All too often, small business owners get lost in the day-to-day operations. It’s easy to forget to take time to plan, to balance strategy with operations. A successful business needs to be simplified and streamlined – and a successful small business owner could potentially hand off a part of the business to someone else without sacrificing efficiency or quality. That’s routine marketing!

Rather than scrambling to pull together a marketing campaign before typical annual events, how much time would you reclaim if you were able to plan once and then essentially put your plan on auto-pilot? Between Mother’s Day, Father’s Day, graduation season, Thanksgiving and all the other recurring holidays throughout the year, that’s a lot of planning to go over and over year after year. Most of the time, when you finally get around to fine-tuning last year’s plan, it’s already too late to make a real impact.

So, let’s walk through the process of putting together a routine marketing campaign:

1) Identify specific holidays, seasons, annual events or traditions that impact your business

Besides the traditional and officially named holidays, keep groups in mind that will be visiting annually or frequenting your business during a certain season. Keep things like conventions, festivals and other events in mind. What does each season – spring, summer, autumn and winter – mean for your business? Are there annual expos or trade shows that you participate in? If so, get them all on your calendar to make planning easy.

2) Determine specific media and timing for your business

In general, look at what has worked in the past and build on it. Marketing that builds on themes is far more effective than one-off messages and disjointed themes. Think about how far in advance of an event you need to start drawing attention to your events and offers. If you start spreading the word too far out, your money will be wasted. If it’s too close, you may lose the “planners,” and depending too much on last-minute customers – even though you definitely want to draw them in, too – isn’t a plan for consistent business. Consider the unique nature of each event, and how far advance people will be preparing.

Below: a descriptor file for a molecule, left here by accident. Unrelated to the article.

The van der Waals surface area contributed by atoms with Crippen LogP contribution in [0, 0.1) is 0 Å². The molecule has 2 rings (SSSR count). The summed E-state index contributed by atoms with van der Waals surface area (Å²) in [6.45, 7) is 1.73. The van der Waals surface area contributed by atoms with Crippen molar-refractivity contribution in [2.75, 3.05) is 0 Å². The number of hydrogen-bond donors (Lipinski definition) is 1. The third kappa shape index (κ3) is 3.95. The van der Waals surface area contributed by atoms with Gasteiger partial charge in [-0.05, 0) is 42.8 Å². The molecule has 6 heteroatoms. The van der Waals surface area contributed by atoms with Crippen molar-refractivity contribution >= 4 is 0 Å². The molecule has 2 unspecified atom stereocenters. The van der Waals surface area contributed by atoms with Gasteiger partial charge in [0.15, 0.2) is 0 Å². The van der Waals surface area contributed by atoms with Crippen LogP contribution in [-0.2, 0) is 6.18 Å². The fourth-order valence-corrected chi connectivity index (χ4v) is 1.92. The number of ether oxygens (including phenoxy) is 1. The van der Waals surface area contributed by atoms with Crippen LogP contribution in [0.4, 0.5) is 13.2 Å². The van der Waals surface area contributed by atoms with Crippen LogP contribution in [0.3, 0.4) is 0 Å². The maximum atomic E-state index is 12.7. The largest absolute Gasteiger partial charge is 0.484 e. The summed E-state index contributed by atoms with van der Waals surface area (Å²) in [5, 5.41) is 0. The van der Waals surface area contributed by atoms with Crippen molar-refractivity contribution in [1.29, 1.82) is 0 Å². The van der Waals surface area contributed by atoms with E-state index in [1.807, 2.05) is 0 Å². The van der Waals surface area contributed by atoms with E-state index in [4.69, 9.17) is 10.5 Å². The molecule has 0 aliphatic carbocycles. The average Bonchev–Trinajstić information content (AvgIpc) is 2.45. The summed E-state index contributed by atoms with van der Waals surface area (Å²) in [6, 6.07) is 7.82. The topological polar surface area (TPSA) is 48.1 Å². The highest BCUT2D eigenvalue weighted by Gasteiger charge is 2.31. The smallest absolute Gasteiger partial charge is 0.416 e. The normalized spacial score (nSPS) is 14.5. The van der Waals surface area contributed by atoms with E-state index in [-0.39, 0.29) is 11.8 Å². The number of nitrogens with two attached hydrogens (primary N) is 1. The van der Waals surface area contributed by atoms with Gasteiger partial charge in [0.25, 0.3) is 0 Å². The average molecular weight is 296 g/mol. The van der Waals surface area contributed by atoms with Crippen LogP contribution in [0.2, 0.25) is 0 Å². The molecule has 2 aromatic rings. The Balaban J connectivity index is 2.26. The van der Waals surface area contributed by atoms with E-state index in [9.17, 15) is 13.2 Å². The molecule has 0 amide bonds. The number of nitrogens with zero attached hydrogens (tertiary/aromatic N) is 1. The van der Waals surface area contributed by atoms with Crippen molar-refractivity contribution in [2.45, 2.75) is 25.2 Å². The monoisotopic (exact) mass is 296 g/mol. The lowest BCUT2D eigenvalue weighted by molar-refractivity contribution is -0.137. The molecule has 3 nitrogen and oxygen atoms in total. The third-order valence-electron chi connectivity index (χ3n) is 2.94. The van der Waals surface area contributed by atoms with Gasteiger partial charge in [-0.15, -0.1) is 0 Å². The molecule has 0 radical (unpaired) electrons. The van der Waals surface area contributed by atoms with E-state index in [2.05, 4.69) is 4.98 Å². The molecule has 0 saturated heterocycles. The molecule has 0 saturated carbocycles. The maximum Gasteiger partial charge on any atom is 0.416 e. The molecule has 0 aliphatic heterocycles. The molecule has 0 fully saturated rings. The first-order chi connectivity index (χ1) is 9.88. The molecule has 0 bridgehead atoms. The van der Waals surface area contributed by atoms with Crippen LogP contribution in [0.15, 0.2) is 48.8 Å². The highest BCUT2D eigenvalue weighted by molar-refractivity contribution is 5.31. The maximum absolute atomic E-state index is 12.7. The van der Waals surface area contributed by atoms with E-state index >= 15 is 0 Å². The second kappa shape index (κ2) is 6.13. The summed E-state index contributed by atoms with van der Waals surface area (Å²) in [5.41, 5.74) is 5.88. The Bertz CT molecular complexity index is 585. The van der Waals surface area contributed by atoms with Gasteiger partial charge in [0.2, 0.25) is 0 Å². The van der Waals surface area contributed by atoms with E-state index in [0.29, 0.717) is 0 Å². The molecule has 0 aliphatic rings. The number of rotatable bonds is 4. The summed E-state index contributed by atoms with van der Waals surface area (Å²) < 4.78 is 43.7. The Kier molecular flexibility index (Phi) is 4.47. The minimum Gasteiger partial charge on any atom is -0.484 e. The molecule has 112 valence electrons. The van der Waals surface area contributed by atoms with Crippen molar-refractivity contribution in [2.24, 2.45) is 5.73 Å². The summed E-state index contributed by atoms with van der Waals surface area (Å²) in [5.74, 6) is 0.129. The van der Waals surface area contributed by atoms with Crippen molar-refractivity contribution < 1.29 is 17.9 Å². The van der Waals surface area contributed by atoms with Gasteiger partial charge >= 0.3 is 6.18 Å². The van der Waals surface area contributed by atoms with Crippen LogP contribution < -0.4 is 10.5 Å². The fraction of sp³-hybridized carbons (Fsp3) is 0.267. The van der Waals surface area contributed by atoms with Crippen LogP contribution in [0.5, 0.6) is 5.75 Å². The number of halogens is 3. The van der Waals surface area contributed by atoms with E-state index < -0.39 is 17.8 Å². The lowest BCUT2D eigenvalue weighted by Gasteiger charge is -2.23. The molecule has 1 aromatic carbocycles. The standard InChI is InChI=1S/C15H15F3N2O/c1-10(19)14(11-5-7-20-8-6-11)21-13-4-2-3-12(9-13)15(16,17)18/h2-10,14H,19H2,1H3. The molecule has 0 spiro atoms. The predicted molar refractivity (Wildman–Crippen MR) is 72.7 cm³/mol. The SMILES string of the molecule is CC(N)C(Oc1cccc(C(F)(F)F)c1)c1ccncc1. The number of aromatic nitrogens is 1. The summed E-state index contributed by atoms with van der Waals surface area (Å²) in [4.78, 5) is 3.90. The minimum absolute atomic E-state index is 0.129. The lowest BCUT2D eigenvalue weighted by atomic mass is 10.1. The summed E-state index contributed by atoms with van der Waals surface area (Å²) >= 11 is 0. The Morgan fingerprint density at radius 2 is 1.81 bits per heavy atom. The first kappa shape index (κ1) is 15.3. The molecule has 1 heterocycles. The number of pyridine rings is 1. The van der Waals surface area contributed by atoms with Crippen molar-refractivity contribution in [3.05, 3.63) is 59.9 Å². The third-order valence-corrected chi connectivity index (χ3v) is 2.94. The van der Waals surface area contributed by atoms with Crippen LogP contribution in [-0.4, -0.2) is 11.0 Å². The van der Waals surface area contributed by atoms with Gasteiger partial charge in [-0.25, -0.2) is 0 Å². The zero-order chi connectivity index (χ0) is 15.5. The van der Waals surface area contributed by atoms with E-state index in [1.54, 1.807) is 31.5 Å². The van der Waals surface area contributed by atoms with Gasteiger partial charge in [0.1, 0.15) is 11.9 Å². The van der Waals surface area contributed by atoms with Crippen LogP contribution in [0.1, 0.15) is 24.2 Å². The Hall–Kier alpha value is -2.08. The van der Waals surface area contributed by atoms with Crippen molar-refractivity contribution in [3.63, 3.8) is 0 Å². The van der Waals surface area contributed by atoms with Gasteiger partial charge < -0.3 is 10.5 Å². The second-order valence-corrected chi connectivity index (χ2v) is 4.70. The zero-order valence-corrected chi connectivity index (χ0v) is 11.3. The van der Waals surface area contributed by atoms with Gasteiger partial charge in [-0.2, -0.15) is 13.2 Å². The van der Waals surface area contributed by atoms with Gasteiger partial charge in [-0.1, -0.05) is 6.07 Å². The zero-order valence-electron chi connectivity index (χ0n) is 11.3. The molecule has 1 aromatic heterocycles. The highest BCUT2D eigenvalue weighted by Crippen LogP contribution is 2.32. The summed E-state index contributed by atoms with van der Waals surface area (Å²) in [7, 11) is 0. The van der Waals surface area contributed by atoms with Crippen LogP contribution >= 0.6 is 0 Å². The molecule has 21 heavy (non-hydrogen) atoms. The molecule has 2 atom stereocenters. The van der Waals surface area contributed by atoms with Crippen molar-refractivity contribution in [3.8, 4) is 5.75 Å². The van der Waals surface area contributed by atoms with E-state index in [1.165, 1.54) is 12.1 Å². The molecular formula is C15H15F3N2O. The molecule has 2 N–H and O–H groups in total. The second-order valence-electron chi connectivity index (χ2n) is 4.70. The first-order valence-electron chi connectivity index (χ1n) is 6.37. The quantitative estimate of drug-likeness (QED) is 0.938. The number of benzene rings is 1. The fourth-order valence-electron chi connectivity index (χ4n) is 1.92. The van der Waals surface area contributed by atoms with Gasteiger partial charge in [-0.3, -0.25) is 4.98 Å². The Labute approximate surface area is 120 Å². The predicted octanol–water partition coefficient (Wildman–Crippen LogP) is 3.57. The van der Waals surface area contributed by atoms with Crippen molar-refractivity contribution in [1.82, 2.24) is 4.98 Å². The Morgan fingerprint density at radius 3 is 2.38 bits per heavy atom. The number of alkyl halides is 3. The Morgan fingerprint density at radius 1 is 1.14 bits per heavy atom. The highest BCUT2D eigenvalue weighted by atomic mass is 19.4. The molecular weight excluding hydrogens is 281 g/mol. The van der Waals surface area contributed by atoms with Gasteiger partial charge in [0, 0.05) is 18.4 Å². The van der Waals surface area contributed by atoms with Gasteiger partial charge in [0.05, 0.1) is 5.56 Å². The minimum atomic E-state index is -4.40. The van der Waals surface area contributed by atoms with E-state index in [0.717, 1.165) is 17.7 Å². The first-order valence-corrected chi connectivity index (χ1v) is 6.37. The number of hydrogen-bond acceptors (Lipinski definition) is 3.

3) Make a unique offer

Determine your unique message or offer. An offer doesn’t always have to be a straight-ahead discount, either – although it could be. It may just be a reminder, or a way to inform people about the experience they will have with your product or service. It may be how you solve something for them in a better way than the alternative. Stress the unique aspects of your business, the special qualities that customer won’t find elsewhere.

4) Purchase or schedule your marketing media

No matter if you’re using traditional or paid digital media, if you can secure an entire year in bulk, you’ll be able to negotiate a better deal. After working through the events and seasons you’ll be targeting and planning out when your creative efforts are due, the next 12 months of marketing will be greatly simplified. Consider automation and advance scheduling for social media posts.

Think Through  – Annual planning allows for simplification of both planning and execution. One caveat, though: don’t think of it as the “Showtime Rotisserie” that Ron Poeil from Ronco was selling! You definitely can’t “set it and forget it.” You’ll need to set it, monitor it, and modify it as needed. In any event or situation, you’ll have a plan in place that can easily be set in motion. Ensure that someone has responsibility to monitor execution and results, and keep notes so that you can fine tune your approach for next year. Your marketing will get easier and better each time, and your business performance will reflect that.

Small Business

About the Author:

Gregory Woloszczuk is an Entrepreneur and experienced tech executive that helps small business owners grow their top and bottom line. Gregory believes in straight talk and helping others see things they need to see but may not want to with a focus on taking responsibly for one’s own business. He and his wife, Maureen, started GMW Carolina in 2006.
Gregory has been fortunate to have been part of building teams for companies that went through hyper-growth as well as his own company. He also has experience in working through economic downturns and taking responsibility to fix what is in his control. The focus has always been working with partners, customers, and building a successful business channel. His range of experience includes marketing, sales, support, training, and operations.
Gregory holds an MBA from Nichols College.